Mines Benders


Mrs. Peabody’s 4th Grade Class, a team comprising Arianna Guzman, Melanie Schultz, and myself, participated in the first Mines Benders puzzle hunt on the Colorado School of Mines campus in Golden. The three-hour event attracted about 30 teams, most of which were made up of Mines students. MP4GC fared well, finishing in eighth place and earning a prize and mention at the awards ceremony.


Mines Benders was organized by Golden Escape Room owners Arwen and Jason Pond. The event was modeled after Microsoft Puzzle Safari (Arwen is a former Microsoft team member) and the puzzles were actually borrowed from a previous Safari event. Each team started the hunt with a packet of 32 puzzles and a log book. Teams solve puzzles and input the answers on the puzzle hunt website. If the answer is correct, the team is given the location of a rubber stamp and, in some cases, the location of a ticket somewhere on campus. Teams can send a runner with the log book to the locations to stamp the corresponding puzzle and collect the ticket. The tickets are used to participate in bonus challenges that involve engineering, physical dexterity, or teamwork. These challenges ranged from houses of cards and tilt mazes to a blind communicate challenge in which one teammate gave instructions to another, separated by a physical barrier, to build a radio transmitter. The puzzle set also included a set of puzzles that fed into a metapuzzle. Solving a puzzle scored 1 point. Collecting a stamp scored 10 points. Completing a bonus challenge received a sticker. This sticker would be placed in the log book to score 25 points. Solving the metapuzzle scored … I think it was 25 points but I’m not sure I’m remembering that correctly. The log books needed to remain intact. Log books also needed to be submitted to the organizers before the three-hour time limit expired.


The event was designed for teams of four, and boiled down to a challenge of optimization and resource management. A typical team would not be able to solve all 32 puzzles within the time limit and need to decide how to assign its members to the solving, running, and challenge completion tasks. A team wanting to maximize score would do well to assign one member to be a dedicated stamp collector and, early on, a challenge evaluator. In evaluating challenges, the runner would inform advise the team on the challenges worth pursuing (single-participant, short-duration) and those worth skipping (double-participant, time-consuming).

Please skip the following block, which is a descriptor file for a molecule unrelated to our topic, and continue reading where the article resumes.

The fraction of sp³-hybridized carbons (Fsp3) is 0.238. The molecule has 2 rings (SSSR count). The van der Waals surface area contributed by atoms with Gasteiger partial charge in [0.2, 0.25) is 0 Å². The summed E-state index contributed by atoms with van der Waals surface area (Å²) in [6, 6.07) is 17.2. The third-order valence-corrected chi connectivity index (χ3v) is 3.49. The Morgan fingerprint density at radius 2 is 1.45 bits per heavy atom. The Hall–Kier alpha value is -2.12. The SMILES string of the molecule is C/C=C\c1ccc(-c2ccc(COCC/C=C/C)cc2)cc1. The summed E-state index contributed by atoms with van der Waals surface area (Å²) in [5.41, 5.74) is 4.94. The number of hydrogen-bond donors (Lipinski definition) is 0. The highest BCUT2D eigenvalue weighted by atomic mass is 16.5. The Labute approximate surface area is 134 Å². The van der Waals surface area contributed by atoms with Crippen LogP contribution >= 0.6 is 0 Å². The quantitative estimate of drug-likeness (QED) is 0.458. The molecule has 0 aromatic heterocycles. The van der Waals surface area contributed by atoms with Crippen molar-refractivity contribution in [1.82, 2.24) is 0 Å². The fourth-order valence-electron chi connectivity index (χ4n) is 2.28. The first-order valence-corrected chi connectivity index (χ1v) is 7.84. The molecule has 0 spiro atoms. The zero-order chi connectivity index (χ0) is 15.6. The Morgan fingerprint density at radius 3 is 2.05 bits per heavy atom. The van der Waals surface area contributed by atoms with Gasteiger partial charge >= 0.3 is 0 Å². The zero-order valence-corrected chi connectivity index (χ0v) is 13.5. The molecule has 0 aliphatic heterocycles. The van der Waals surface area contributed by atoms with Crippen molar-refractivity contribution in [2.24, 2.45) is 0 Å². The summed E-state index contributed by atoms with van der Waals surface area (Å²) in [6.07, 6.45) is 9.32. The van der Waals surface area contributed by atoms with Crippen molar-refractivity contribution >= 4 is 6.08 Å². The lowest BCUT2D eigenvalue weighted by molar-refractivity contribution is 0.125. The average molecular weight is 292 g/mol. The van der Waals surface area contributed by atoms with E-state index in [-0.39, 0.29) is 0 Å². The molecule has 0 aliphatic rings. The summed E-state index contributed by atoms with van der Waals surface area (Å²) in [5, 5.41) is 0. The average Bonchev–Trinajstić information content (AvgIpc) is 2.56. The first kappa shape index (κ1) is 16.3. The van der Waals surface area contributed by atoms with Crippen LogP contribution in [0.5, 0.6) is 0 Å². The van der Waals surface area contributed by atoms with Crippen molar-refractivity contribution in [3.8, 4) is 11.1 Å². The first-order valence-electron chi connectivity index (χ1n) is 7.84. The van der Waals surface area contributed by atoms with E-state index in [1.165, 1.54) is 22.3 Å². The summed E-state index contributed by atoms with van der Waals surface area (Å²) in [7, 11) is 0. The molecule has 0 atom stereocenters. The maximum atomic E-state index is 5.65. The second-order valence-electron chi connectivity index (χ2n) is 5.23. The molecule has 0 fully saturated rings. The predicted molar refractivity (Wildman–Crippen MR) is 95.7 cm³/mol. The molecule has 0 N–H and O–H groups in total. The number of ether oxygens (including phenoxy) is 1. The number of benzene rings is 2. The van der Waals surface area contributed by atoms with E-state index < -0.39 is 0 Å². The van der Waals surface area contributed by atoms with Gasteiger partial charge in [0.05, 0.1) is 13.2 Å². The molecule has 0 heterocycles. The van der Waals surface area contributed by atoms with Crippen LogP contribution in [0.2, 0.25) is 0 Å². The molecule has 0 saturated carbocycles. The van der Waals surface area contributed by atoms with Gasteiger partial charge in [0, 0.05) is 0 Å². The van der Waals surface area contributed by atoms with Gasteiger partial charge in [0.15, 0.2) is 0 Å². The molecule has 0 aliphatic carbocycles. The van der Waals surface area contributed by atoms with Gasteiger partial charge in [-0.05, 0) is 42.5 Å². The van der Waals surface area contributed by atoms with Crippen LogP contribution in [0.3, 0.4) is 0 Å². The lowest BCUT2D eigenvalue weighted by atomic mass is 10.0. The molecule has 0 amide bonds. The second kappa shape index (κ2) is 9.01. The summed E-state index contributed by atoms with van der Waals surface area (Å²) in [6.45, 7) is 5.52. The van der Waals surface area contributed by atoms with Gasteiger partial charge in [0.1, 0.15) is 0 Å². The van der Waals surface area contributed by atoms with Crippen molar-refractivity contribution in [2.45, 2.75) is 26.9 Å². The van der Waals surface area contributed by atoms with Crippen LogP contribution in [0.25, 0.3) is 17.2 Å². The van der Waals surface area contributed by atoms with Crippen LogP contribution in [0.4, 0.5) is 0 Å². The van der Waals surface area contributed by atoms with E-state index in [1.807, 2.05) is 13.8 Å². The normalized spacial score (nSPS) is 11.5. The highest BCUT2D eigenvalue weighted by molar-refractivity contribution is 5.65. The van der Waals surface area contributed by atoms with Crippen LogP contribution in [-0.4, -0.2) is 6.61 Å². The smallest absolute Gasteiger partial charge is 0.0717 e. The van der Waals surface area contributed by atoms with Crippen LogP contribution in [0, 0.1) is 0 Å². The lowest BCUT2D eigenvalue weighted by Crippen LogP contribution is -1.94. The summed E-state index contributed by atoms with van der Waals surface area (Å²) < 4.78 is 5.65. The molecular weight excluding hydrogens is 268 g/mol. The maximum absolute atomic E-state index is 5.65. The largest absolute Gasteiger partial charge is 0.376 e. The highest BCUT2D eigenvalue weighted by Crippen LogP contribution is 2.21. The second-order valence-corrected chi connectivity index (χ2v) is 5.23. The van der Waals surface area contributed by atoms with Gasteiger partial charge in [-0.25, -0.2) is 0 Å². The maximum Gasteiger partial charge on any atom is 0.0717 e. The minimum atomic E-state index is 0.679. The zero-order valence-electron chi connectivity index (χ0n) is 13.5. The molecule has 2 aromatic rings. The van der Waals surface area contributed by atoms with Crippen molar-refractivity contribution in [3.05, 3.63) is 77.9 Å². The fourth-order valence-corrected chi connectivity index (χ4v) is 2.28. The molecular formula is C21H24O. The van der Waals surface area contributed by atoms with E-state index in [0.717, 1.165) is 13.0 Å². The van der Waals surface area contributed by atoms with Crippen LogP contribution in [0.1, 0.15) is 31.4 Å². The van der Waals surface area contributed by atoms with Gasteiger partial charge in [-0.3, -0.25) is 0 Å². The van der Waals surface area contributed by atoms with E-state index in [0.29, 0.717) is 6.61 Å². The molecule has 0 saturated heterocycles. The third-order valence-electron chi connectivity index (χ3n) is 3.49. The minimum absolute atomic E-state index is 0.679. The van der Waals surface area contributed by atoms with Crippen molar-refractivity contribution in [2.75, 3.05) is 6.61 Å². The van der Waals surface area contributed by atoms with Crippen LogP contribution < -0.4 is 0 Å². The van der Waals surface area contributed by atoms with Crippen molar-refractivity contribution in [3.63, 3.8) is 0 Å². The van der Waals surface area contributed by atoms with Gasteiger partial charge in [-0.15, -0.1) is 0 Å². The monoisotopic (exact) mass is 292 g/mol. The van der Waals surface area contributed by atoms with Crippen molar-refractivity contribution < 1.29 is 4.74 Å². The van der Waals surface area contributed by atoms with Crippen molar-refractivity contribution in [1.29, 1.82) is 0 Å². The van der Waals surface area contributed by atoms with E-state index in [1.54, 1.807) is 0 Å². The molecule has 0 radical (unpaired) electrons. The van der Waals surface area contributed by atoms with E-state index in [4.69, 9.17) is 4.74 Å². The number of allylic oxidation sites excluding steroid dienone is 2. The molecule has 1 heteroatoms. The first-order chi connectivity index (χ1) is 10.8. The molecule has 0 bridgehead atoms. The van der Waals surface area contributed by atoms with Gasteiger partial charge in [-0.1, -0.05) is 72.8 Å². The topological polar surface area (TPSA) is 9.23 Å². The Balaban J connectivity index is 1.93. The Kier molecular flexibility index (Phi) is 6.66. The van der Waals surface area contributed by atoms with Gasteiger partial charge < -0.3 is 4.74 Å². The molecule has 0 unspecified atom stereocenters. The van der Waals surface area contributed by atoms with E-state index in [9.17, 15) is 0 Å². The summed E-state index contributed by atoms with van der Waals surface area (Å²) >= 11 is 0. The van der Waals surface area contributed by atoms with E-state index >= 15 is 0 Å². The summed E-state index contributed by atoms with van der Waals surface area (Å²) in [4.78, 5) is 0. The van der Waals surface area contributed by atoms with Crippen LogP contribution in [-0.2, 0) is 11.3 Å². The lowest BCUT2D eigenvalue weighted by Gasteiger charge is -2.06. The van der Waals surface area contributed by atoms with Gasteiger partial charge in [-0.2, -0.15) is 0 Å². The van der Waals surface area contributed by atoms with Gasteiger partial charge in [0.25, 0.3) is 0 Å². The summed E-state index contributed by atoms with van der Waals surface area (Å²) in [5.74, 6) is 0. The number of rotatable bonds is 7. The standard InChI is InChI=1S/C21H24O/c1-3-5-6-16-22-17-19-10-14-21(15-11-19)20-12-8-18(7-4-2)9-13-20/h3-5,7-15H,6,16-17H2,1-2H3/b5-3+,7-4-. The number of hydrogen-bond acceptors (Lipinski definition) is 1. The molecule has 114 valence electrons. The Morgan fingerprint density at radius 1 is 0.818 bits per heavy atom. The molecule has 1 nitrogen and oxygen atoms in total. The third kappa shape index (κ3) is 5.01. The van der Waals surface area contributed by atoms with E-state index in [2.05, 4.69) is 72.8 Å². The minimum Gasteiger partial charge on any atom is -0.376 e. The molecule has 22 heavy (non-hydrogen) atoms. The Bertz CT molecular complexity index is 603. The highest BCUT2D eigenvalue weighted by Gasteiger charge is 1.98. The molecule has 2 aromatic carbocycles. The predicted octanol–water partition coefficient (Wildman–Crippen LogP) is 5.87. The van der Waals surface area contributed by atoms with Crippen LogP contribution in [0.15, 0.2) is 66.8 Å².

So why did MP4GC finish in eighth place? We were weak in areas and strong in others. Some weaknesses were uncontrollable. We had a fourth teammate who had to bow out at the last minute. The hunt required Internet access for puzzle research and answer submission, but the guest wi-fi on the Mines campus was abominable and I had to settle on a low-bar data signal most of the time. Other weaknesse were solely based on our (bad) choices. Our team didn’t spend much time strategizing at the onset. None of use were familiar with the campus and struggled to navigate. And, because we were enjoying the puzzles, we missed some stamp and bonus challenge opportunities, so those are weaknesses that we will own. On the strength side, we ranked fourth in number of puzzles solved, which gave us more stamp opportunities.


Mines Benders was a free event! I had a fantastic time and would have gladly compensated the Ponds and the student volunteers for putting this together. I hope this is the first of many Benders for the Denver area!